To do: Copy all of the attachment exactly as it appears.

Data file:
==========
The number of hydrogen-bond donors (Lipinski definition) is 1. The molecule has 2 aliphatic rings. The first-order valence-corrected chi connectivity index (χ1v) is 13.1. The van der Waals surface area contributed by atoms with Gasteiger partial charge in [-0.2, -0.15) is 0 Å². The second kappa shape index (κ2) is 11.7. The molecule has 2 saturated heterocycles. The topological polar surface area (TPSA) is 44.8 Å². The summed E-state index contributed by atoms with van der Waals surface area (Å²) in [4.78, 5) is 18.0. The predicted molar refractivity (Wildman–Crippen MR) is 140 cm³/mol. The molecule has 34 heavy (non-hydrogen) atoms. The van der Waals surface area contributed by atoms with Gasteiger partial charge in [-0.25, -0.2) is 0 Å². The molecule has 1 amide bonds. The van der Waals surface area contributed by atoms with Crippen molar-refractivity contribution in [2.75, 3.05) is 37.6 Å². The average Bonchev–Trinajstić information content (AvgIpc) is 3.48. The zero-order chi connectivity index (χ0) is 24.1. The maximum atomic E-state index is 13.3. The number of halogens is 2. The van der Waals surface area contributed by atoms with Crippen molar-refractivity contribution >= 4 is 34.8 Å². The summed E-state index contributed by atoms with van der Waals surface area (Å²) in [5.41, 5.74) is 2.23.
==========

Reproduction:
The number of hydrogen-bond donors (Lipinski definition) is 1. The molecule has 2 aliphatic rings. The first-order valence-corrected chi connectivity index (χ1v) is 13.1. The van der Waals surface area contributed by atoms with Gasteiger partial charge in [-0.2, -0.15) is 0 Å². The second kappa shape index (κ2) is 11.7. The molecule has 2 saturated heterocycles. The topological polar surface area (TPSA) is 44.8 Å². The summed E-state index contributed by atoms with van der Waals surface area (Å²) in [4.78, 5) is 18.0. The predicted molar refractivity (Wildman–Crippen MR) is 140 cm³/mol. The molecule has 34 heavy (non-hydrogen) atoms. The van der Waals surface area contributed by atoms with Gasteiger partial charge in [-0.25, -0.2) is 0 Å². The molecule has 1 amide bonds. The van der Waals surface area contributed by atoms with Crippen molar-refractivity contribution in [2.75, 3.05) is 37.6 Å². The average Bonchev–Trinajstić information content (AvgIpc) is 3.48. The zero-order chi connectivity index (χ0) is 24.1. The maximum atomic E-state index is 13.3. The number of halogens is 2. The van der Waals surface area contributed by atoms with Crippen molar-refractivity contribution >= 4 is 34.8 Å². The summed E-state index contributed by atoms with van der Waals surface area (Å²) in [5.41, 5.74) is 2.23.